In any environment where downtime is a consideration, you are surely running some sort of cluster of servers to increase reliability via redundancy. I'd take a host out of the cluster, update it, and then throw it back into the cluster. If you have an update that cannot run in a mixed environment (incompatible schema change required on the db, for example), you are going to have to take the whole site down, at least for a moment. The trick is to bring up replacement processes before dropping the originals.
Using tomcat as an example - you can use CATALINA_BASE to define a directory where all of tomcat's working directories will be found, separate from the executable code. Every time I deploy software, I deploy to a new base directory so that I can have new code resident on disk next to old code. I can then start up another instance of tomcat which points to the new base directory, get everything started up and running, then swap the old process (port number) with the new one in the load balancer.
If I am concerned about preserving session data across the switch, I can set up my system such that every host has a partner to which it replicates session data. I can drop one of those hosts, update it, bring it back up so that it picks the session data back up, and then switch the two hosts. If I've got multiple pairs in the cluster, I can drop half of all pairs, then do a mass switch, or I can do them a pair at a time, depending upon the requirements of the release, requirements of the enterprise, etc. Personally, however, I prefer to just allow end-users to suffer the very occasional loss of an active session rather than deal with trying to upgrade with sessions intact.
It's all a tradeoff between IT infrastructure, release process complexity, and developer effort. If your cluster is big enough and your desire strong enough, it is easy enough to design a system that can be swapped out with no downtime at all for most updates. Large schema changes often force actual downtime, since updated software usually cannot accommodate the old schema, and you probably cannot get away with copying the data to a new db instance, doing the schema update, and then switching the servers to the new db, since you will have missed any data written to the old after the new db was cloned from it. Of course, if you have resources, you can task developers with modifying the new app to use new table names for all tables that are updated, and you can put triggers in place on the live db which will correctly update the new tables with data as it is written to the old tables by the prior version (or maybe use views to emulate one schema from the other). Bring up your new app servers and swap them into the cluster. There are a ton of games you can play in order to minimize downtime if you have the development resources to build them.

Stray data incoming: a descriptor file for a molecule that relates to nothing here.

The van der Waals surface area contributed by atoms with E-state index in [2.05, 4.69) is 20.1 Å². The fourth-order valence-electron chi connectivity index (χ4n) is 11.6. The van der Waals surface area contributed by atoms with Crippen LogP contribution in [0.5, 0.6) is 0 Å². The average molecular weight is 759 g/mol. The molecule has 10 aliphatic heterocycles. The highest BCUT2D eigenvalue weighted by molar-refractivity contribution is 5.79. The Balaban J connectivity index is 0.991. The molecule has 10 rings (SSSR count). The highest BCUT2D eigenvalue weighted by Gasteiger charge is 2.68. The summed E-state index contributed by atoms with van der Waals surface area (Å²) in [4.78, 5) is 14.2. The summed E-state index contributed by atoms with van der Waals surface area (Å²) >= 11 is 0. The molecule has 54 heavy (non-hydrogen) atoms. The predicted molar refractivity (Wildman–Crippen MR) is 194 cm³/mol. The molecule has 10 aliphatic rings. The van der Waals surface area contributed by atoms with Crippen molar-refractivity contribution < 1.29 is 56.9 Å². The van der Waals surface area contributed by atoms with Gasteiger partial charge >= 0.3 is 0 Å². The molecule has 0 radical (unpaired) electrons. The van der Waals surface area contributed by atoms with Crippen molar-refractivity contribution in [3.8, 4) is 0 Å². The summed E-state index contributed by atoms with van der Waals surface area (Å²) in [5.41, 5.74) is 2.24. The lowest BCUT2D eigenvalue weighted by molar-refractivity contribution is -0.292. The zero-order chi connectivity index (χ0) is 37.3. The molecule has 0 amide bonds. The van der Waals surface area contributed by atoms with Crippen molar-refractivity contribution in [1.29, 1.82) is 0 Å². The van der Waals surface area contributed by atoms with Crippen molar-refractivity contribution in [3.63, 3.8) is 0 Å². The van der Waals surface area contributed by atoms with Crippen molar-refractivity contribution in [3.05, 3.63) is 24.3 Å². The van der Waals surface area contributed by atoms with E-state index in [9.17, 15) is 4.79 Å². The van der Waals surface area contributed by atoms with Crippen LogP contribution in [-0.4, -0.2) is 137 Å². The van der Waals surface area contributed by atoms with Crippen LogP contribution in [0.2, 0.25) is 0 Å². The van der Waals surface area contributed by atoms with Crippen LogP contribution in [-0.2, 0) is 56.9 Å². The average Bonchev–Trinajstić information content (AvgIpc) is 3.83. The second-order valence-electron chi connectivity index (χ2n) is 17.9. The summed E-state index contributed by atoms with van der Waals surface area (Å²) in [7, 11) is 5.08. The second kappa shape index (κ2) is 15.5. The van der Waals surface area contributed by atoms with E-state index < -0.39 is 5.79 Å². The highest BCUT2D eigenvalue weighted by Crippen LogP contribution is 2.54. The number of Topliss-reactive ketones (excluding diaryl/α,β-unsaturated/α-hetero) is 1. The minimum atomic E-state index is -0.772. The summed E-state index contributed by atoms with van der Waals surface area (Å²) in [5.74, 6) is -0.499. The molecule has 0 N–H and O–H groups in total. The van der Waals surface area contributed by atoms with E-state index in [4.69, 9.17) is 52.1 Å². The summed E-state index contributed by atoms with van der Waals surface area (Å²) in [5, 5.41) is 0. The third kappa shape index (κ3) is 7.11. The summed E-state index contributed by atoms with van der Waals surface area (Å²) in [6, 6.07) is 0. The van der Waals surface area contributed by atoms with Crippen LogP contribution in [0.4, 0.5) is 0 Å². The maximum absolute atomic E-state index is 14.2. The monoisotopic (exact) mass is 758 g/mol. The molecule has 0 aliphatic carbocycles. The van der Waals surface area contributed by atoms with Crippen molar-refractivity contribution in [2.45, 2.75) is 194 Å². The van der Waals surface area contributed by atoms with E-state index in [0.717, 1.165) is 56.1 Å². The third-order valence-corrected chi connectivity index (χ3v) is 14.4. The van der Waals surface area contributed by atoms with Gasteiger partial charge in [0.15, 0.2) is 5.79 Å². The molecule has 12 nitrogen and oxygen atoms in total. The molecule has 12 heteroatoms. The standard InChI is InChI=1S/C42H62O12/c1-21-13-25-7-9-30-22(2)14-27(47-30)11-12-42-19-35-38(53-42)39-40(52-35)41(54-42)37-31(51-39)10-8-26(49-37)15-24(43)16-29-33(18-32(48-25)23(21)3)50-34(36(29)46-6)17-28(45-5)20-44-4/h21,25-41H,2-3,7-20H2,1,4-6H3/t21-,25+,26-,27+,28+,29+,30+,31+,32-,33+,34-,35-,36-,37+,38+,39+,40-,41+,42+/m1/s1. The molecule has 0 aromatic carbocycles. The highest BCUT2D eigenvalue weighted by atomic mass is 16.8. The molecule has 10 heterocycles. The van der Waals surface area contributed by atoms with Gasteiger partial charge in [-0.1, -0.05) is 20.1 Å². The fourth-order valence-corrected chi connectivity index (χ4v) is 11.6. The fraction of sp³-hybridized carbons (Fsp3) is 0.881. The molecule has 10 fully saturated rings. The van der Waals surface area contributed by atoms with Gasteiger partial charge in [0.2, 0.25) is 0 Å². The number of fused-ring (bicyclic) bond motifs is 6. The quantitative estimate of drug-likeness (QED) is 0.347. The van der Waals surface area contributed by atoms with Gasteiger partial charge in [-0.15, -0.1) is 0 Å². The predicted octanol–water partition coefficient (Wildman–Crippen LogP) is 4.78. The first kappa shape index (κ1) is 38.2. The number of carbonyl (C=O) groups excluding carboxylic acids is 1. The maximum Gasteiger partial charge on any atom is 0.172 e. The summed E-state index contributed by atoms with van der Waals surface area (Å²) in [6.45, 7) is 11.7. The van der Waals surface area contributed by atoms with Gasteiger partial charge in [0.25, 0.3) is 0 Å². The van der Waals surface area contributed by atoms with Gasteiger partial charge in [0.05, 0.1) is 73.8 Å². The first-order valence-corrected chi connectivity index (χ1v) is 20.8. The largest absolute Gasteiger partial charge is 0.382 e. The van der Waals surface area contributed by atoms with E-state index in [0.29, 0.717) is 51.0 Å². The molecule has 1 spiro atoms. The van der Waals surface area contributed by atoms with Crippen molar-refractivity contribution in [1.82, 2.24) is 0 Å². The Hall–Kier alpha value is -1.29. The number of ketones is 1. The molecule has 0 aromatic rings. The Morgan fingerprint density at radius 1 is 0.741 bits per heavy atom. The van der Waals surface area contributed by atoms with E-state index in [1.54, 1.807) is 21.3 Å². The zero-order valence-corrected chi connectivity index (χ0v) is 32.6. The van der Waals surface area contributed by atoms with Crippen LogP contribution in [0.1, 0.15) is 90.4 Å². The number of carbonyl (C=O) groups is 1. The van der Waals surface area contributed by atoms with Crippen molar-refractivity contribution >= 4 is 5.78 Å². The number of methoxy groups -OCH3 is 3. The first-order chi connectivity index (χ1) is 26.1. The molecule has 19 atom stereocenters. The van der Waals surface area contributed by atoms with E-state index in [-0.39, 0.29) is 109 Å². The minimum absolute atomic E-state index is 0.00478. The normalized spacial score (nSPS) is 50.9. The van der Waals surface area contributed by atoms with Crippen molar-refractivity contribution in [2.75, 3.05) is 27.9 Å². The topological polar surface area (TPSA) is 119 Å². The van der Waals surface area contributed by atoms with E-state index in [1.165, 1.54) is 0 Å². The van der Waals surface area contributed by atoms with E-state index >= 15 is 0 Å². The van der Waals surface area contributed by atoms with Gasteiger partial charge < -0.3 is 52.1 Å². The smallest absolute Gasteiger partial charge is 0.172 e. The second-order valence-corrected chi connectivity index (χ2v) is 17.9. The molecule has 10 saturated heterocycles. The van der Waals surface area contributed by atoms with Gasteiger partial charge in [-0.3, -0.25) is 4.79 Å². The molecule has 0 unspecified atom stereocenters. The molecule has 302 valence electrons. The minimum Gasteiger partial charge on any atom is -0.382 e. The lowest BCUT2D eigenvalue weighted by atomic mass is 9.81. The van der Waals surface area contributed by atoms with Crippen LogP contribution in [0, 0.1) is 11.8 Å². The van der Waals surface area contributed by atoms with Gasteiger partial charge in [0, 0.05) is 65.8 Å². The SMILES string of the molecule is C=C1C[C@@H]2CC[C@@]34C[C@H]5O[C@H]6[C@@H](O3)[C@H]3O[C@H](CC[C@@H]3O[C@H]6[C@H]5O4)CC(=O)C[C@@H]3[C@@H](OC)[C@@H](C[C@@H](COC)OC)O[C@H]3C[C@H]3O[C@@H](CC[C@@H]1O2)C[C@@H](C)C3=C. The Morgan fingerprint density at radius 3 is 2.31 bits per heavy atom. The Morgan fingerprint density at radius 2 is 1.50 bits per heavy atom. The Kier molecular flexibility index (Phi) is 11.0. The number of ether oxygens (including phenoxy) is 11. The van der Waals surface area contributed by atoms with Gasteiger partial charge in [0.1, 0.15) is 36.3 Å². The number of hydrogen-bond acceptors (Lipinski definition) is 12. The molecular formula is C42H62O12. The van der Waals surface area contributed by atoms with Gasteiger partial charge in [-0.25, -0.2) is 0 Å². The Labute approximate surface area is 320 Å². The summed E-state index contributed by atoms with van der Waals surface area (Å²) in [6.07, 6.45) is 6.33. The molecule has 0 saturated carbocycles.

Perhaps the most useful mechanism for reducing downtime during software upgrades is to make sure that your app can function in a read-only mode. That will deliver some necessary functionality to your users but leave you with the ability to make system-wide changes that require database modifications and such. Place your app into read-only mode, then clone the data, update schema, bring up new app servers against new db, then switch the load balancer to use the new app servers. Your only downtime is the time required to switch into read-only mode and the time required to modify the config of your load balancer (most of which can handle it without any downtime whatsoever).